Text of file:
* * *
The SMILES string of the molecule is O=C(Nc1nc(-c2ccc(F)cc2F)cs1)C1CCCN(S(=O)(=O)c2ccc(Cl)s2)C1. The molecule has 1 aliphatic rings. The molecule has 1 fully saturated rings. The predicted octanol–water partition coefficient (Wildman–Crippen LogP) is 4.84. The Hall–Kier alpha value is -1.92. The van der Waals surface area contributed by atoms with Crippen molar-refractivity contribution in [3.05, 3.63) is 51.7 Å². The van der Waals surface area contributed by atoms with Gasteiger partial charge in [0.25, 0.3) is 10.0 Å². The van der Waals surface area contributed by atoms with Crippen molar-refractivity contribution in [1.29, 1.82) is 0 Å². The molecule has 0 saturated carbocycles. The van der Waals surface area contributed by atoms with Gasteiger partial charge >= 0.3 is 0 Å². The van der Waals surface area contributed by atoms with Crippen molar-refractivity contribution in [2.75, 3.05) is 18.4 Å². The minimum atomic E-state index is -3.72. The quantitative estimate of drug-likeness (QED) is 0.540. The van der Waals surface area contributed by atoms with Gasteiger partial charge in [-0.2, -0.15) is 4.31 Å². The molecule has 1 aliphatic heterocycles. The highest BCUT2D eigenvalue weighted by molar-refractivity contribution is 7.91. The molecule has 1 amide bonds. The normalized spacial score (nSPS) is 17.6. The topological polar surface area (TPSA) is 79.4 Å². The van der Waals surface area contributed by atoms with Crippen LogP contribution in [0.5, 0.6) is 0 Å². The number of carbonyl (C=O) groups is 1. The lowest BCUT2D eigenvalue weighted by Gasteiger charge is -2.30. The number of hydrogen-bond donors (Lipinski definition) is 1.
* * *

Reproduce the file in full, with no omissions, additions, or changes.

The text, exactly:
The SMILES string of the molecule is O=C(Nc1nc(-c2ccc(F)cc2F)cs1)C1CCCN(S(=O)(=O)c2ccc(Cl)s2)C1. The molecule has 1 aliphatic rings. The molecule has 1 fully saturated rings. The predicted octanol–water partition coefficient (Wildman–Crippen LogP) is 4.84. The Hall–Kier alpha value is -1.92. The van der Waals surface area contributed by atoms with Crippen molar-refractivity contribution in [3.05, 3.63) is 51.7 Å². The van der Waals surface area contributed by atoms with Gasteiger partial charge in [0.25, 0.3) is 10.0 Å². The van der Waals surface area contributed by atoms with Crippen molar-refractivity contribution in [1.29, 1.82) is 0 Å². The molecule has 0 saturated carbocycles. The van der Waals surface area contributed by atoms with Gasteiger partial charge >= 0.3 is 0 Å². The van der Waals surface area contributed by atoms with Crippen molar-refractivity contribution in [2.75, 3.05) is 18.4 Å². The minimum atomic E-state index is -3.72. The quantitative estimate of drug-likeness (QED) is 0.540. The van der Waals surface area contributed by atoms with Gasteiger partial charge in [-0.2, -0.15) is 4.31 Å². The molecule has 1 aliphatic heterocycles. The highest BCUT2D eigenvalue weighted by molar-refractivity contribution is 7.91. The molecule has 1 amide bonds. The normalized spacial score (nSPS) is 17.6. The topological polar surface area (TPSA) is 79.4 Å². The van der Waals surface area contributed by atoms with Crippen LogP contribution in [0.5, 0.6) is 0 Å². The number of carbonyl (C=O) groups is 1. The lowest BCUT2D eigenvalue weighted by Gasteiger charge is -2.30. The number of hydrogen-bond donors (Lipinski definition) is 1.